testing is conducted in an effort to determine whether an attacker could successfully reach a
specific “live” database or system, such as a customer database or Human Resource records,
by circumventing existing controls.


FACTS AND ANALYSIS ..................................................................

FHFA Examination of the Banks’ Cyber Security Programs

As regulator for the Banks, FHFA is responsible for ensuring that they operate in a financially
safe and sound fashion, remain adequately capitalized and able to raise funds in the capital
markets, and operate in a manner consistent with their housing finance mission.3 DBR has
responsibility for conducting these regulatory activities, which include examination of each
Bank at least annually,4 through on-site annual examinations and off-site monitoring. DBR’s
examinations and monitoring focus on the Banks’ processes for managing risks associated
with their strategies or activities, and DBR examiners assess the Banks’ condition and
performance, governance, credit risk, market risk, and operational risks and existing controls
to mitigate those risks. FHFA considers information technology to be an operational risk.

      FHFA’s Information Technology Risk Management Program Module

To assist its examiners in conducting examinations of the Banks’ existing cyber risk
management programs, FHFA issued an Information Technology Risk Management Program
Module (Module). The Module details specific exam steps to be performed so that examiners
can assess the operational effectiveness of the Banks’ cyber security controls.




3
 See Section 1102(a) of the Housing and Economic Recovery Act of 2008, Pub. L. No. 110-289, 122 Stat.
2654, 2663 (codified at 12 U.S.C. § 4513(a)(1)(B)).
4
    See 12 U.S.C. §§ 4512(d) and 1440.



                                  OIG  AUD-2016-001  February 29, 2016                                7
While the Module, by its terms, does not need to be performed by DBR examiners annually, it
directs that when it is “included in the examination scope, the examiner must perform
worksteps sufficient in coverage to document the basis for conclusions on the quantity of risk
and quality of risk management pertaining to” IT infrastructure.

The Module’s scope includes:

      Determining the existence of vulnerabilities to the institution’s information security;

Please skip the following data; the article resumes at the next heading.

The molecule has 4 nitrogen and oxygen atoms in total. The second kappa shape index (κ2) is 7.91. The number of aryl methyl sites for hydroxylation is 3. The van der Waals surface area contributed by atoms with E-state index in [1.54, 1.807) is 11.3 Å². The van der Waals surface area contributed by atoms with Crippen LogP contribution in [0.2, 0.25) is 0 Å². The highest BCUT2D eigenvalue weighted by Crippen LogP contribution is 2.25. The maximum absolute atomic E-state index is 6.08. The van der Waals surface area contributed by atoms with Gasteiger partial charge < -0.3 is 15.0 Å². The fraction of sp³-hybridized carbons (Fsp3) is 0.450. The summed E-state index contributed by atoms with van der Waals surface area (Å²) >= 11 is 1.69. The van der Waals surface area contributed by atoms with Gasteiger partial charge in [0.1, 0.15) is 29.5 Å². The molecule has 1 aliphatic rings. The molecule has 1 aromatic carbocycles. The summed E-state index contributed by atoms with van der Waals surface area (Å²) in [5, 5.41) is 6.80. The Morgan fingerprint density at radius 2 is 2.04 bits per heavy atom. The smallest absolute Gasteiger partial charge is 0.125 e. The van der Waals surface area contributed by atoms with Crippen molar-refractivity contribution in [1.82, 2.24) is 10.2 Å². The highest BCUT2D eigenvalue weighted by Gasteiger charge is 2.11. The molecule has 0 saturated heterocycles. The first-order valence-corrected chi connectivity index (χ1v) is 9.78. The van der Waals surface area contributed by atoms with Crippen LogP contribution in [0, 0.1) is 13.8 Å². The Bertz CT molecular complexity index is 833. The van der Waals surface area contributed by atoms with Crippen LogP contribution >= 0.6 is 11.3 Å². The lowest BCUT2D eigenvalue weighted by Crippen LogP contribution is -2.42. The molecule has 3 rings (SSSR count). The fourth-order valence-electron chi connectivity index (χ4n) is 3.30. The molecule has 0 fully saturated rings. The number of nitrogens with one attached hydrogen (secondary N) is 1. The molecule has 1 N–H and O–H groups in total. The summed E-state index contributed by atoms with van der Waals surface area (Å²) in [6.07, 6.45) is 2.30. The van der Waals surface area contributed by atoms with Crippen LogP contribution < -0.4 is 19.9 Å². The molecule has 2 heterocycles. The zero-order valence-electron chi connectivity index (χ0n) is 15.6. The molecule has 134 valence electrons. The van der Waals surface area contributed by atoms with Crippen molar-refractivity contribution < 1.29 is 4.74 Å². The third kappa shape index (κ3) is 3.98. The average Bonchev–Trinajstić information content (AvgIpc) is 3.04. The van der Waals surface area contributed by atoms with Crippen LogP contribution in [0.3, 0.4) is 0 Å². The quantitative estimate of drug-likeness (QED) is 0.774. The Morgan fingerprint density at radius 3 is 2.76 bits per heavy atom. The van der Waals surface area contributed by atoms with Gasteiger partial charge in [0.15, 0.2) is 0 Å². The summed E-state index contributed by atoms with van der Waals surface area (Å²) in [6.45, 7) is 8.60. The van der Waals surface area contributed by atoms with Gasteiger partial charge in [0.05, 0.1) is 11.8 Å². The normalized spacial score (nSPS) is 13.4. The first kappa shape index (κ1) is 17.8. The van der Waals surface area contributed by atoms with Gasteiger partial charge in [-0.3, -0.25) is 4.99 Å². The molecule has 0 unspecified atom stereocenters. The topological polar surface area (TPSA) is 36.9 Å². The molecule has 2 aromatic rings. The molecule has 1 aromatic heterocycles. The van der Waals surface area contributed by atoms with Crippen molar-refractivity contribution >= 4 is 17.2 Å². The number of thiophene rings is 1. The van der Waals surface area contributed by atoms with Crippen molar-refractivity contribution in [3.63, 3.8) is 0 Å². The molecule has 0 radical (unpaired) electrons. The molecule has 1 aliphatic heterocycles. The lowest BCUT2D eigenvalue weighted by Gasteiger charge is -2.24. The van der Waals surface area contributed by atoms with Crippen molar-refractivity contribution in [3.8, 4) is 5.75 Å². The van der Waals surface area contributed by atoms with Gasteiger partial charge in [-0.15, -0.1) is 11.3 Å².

   Reviewing independent security tests performed by the Bank or its contractors, as
       applicable;

      Reviewing the most recent IT audit reports, plans, and scopes, and any external audit
       outsourcing engagement letters, and determining the adequacy of scope, frequency,
       accuracy, and timeliness of IT-related internal audit reports;

      Assessing the quality of the Banks’ IT internal audit function, and if the work, or any
       portion of it, is outsourced to external vendors, determining the effectiveness and
       whether the Bank can appropriately rely on that work;

      Evaluating the adequacy of contractual terms regarding security responsibilities,
       controls, and reporting; and,

      Reviewing and assessing policies, procedures, and standards as they apply to the
       institution’s IT environment and controls.

   Guidance for Evaluating Internal Controls – COSO, GAO, and FFIEC

The Committee of Sponsoring Organizations of the Treadway Commission (COSO), formed
by five professional financial and accounting associations and institutes in the United States,
developed a comprehensive framework on, among other things, internal controls and
enterprise risk management. The COSO Internal Control-Integrated Framework, released in
1992 and updated in 2013, has become one of the most widely accepted internal control
frameworks in the world and enables organizations to effectively and efficiently develop
systems of internal control that adapt to changing business and operating environments, and
mitigate risks to acceptable levels.

Although the COSO Framework was designed to specifically assist management to better
control an organization and provide a board of directors with added ability to oversee internal
control, the internal monitoring an organization performs to assess its controls and ensure
their effectiveness is akin to the supervisory responsibility and role performed by DBR
examiners in overseeing the Banks’ internal controls.